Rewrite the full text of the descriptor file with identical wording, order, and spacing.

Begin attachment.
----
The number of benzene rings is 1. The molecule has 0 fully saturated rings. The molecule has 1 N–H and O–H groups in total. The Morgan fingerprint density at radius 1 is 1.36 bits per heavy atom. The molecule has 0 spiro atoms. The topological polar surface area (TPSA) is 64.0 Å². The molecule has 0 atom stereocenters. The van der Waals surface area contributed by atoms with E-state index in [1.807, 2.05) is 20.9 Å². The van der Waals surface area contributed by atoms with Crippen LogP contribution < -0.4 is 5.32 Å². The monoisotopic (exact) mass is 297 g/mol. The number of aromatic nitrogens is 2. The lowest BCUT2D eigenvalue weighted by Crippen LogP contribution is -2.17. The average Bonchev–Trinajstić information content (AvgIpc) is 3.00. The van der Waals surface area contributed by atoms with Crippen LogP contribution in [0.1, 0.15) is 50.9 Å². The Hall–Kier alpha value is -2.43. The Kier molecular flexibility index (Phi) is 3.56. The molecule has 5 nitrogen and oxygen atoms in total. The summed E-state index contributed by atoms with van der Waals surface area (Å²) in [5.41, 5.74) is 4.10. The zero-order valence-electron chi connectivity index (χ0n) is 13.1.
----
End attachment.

The number of benzene rings is 1. The molecule has 0 fully saturated rings. The molecule has 1 N–H and O–H groups in total. The Morgan fingerprint density at radius 1 is 1.36 bits per heavy atom. The molecule has 0 spiro atoms. The topological polar surface area (TPSA) is 64.0 Å². The molecule has 0 atom stereocenters. The van der Waals surface area contributed by atoms with E-state index in [1.807, 2.05) is 20.9 Å². The van der Waals surface area contributed by atoms with Crippen LogP contribution < -0.4 is 5.32 Å². The monoisotopic (exact) mass is 297 g/mol. The number of aromatic nitrogens is 2. The lowest BCUT2D eigenvalue weighted by Crippen LogP contribution is -2.17. The average Bonchev–Trinajstić information content (AvgIpc) is 3.00. The van der Waals surface area contributed by atoms with Crippen LogP contribution in [0.1, 0.15) is 50.9 Å². The Hall–Kier alpha value is -2.43. The Kier molecular flexibility index (Phi) is 3.56. The molecule has 5 nitrogen and oxygen atoms in total. The summed E-state index contributed by atoms with van der Waals surface area (Å²) in [5.41, 5.74) is 4.10. The zero-order valence-electron chi connectivity index (χ0n) is 13.1.